Madame Midas eBook

This eBook from the Gutenberg Project consists of approximately 393 pages of information about Madame Midas.
to furnish one of her own, seeing she was only going to stop a year, so she saw Thinton and Tarbet, who had the letting of the place, and took it for a year.  The windows were flung open, the furniture brushed and renovated, and the solitary charwoman who had been ruler in the lonely rooms so long, was dismissed, and her place taken by a whole retinue of servants.  Madame Midas intended to live in style, so went to work over the setting up of her establishment in such an extravagant manner that Archie remonstrated.  She took his interference in a good humoured way, but still arranged things as she intended; and when her house was ready, waited for her friends to call on her, and prepared to amuse herself with the comedy of human life.  She had not long to wait, for a perfect deluge of affectionate people rolled down upon her.  Many remembered her—­oh, quite well—­when she was the beautiful Miss Curtis; and then her husband—­that dreadful Villiers—­they hoped he was dead—­squandering her fortune as he had done—­they had always been sorry for her, and now she was rich—­that lovely Pactolus—­indeed, she deserved it all--she would marry, of course—­oh, but indeed, she must.  And so the comedy went on, and all the actors flirted, and ogled, and nodded, and bowed, till Madame Midas was quite sick of the falseness and frivolity of the whole thing.  She knew these people, with their simpering and smiling, would visit her and eat her dinners and drink her wines, and then go away and abuse her thoroughly.  But then Madame Midas never expected anything else, so she received them with smiles, saw through all their little ways, and when she had amused herself sufficiently with their antics, she let them go.

Vandeloup called on Madame Midas the day after she arrived, and Mrs Villiers was delighted to see him.  Having an object in view, of course Gaston made himself as charming as possible, and assisted Madame to arrange her house, told her about the people who called on her, and made cynical remarks about them, all of which amused Madame Midas mightily.  She grew weary of the inane gabble and narrow understandings of people, and it was quite a relief for her to turn to Vandeloup, with his keen tongue and clever brains.  Gaston was not a charitable talker—­few really clever talkers are—­but he saw through everyone with the uttermost ease and summed them up in a sharp incisive way, which had at least the merit of being clever.  Madame Midas liked to hear him talk, and seeing what humbugs the people who surrounded her were, and how well she knew their motives in courting her for her wealth, it is not to be wondered at that she should have been amused at having all their little weaknesses laid bare and classified by such a master of satire as Vandeloup.  So they sat and watched the comedy and the unconscious actors playing their parts, and felt that the air was filled with heavy sensuous perfume, and the lights were garish, and that there was wanting entirely that keen cool atmosphere which Mallock calls ’the ozone of respectability’.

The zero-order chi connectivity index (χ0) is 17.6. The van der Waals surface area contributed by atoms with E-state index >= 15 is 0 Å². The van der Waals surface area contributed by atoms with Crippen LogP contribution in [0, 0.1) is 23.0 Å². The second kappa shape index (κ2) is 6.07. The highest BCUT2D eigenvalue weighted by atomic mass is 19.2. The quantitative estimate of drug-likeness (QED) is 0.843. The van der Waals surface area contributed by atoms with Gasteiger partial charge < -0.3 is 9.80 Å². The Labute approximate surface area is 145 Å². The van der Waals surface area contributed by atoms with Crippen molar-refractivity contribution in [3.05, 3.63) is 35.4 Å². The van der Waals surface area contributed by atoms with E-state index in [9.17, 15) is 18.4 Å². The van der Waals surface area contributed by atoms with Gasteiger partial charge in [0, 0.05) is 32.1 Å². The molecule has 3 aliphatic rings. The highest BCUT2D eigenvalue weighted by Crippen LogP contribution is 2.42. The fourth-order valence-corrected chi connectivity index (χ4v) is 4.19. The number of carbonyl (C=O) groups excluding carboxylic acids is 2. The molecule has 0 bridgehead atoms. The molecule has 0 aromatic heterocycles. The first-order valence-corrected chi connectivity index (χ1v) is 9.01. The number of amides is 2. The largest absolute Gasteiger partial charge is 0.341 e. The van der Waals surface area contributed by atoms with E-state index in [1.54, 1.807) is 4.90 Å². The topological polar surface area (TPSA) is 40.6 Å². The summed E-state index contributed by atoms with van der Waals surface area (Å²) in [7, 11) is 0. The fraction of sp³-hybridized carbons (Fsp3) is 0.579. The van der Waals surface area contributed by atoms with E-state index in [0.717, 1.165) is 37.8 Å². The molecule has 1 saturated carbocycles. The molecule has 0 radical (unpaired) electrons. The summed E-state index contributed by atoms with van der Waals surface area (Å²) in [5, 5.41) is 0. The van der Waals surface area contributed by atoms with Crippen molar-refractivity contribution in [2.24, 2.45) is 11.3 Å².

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Madame Midas from Project Gutenberg. Public domain.
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